there has been no marriage ceremony, appellant claims he and
Breton were informally married at the time of her testimony. If
appellant and Breton were married, Texas Rule of Evidence 504,
Husband-Wife Privileges, would have been applicable.
The existence of an informal marriage may be proven in a judicial
proceeding one of two ways. There can be a showing that a
declaration of marriage has been signed. If there is no
declaration, there must be evidence that the man and woman first
agreed to be married and then lived together in Texas as husband
and wife while representing to others that they were married. Tex.
Fam. Code § 2.401 (a)(1)(2) (Vernon 1998).
(3) In a hearing
outside the presence of the jury, appellant's trial attorney
attempted to prove the latter. At the end of the hearing, the
trial judge informed appellant that he thought all the evidence
had shown was an agreement to be married in the future. Breton was
subsequently called by the State to testify.
In order to determine the appropriate standard of review to apply
when reviewing a trial court's ruling involving "mixed questions
of law and fact," it is important to determine whether or not the
trial court's resolution of those questions turns on an evaluation
of credibility and demeanor. Guzman v. State, 955 S.W.2d
85, 89 (Tex. Crim. App. 1997). If the resolution turns on an
evaluation of credibility and demeanor, then appellate courts
should afford almost total deference to the trial court's finding
of fact and view the evidence in the light most favorable to the
trial court's ruling. When, however, the ultimate resolution of "mixed
questions of law and fact" does not turn on an evaluation of
credibility and demeanor, then appellate courts may decide to
review the trial court's decisions de novo. Id. Since it
is apparent from the record that in the present case the trial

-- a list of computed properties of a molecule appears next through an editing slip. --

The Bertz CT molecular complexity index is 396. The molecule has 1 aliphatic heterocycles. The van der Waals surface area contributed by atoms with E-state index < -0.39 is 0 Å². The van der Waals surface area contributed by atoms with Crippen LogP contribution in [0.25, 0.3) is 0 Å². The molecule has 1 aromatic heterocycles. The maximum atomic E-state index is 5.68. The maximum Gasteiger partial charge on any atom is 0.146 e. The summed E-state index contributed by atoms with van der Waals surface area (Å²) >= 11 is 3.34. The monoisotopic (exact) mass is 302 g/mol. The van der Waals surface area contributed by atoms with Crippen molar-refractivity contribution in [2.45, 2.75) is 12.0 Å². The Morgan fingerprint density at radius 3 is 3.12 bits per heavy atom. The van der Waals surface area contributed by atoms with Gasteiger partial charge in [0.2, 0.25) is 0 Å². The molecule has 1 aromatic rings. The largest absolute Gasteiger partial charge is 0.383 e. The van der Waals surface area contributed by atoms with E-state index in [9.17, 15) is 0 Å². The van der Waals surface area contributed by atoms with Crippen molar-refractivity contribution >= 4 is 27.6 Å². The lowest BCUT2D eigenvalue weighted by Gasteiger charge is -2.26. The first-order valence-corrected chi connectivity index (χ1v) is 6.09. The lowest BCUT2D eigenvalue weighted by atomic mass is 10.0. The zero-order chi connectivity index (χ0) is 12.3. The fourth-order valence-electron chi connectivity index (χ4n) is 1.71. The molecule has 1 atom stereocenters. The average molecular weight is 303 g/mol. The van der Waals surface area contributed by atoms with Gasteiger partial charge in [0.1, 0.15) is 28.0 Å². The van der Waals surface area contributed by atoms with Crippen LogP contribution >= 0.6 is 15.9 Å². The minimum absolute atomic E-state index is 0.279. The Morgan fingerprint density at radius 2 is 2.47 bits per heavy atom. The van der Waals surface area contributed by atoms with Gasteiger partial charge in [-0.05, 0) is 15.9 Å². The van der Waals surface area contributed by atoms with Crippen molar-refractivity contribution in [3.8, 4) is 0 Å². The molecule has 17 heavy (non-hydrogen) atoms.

court reached its decision by evaluating the credibility of the
witnesses, we will view the evidence in the light most favorable
to the court's ruling. See id.
Four witnesses were called by appellant to testify about the
alleged informal marriage between appellant and Breton. The
witnesses at the hearing provided contradictory testimony. For
example, although Breton testified that she and appellant held
themselves out as husband and wife, she also referred to appellant
as her boyfriend. Reverend Patterson, appellant's family pastor,
was also called to the stand. Like Breton, Reverend Patterson
provided conflicting testimony. Upon questioning by appellant's
attorney, Reverend Patterson testified that appellant and Breton
held themselves out as being husband and wife. However, he also
stated that he considered them to be a couple with intentions of
getting married. The third witness called to the stand,
appellant's father, was also unclear as to the status of appellant
and Breton. On one hand he would refer to Breton as appellant's "soon-to-be
wife" but also stated that he considered Breton to have already
been his son's wife. The last witness to be called by appellant's
attorney was appellant. On direct-examination by his attorney,
appellant testified that he considered Breton to be his wife and
that he held her out to be his wife to his family and friends.
However, during cross-examination, the State produced a bank
document dated September 24, 1998, on which appellant referred to
Breton as his girlfriend.
appellant finished questioning his witnesses, the State called
appellant's mother to the stand. As with the prior witnesses, her
testimony did little to establish whether or not appellant and
Breton were informally married. At the conclusion of the hearing,
the trial judge ruled that he did not believe the testimony that
appellant and Breton held themselves out as husband and wife.
evidence in the light most favorable to the trial court's ruling,
we agree that the testimony failed to establish that an informal
marriage existed between appellant and Breton. Point of error
number one is overruled.
appellant's second point of error, he claims his right to a fair
trial by an impartial jury was violated by comments of the trial
judge. Appellant did not object, but it is the province of this
Court to "take notice of fundamental errors affecting substantial
rights although they were not presented to the court," pursuant to
Texas Rule of Evidence 103(d).
specifically objects to the following two exchanges during trial.
In the first, appellant cross-examined a twelve-year-old witness
with respect to the witness's identification of appellant. In his
statement, the witness said he saw two men who were both six feet
tall. Appellant was asked to stand, and the witness admitted that
he only looked about five-nine or five-ten.
counsel: And when [appellant] stood up, you said that he looked to
be like five-eight or five-nine. You were pretty sure that he was
not, in fact, six feet tall -
said five-nine, five-ten, but go ahead.
counsel: Five-eight, five-nine, five-ten. But you're pretty sure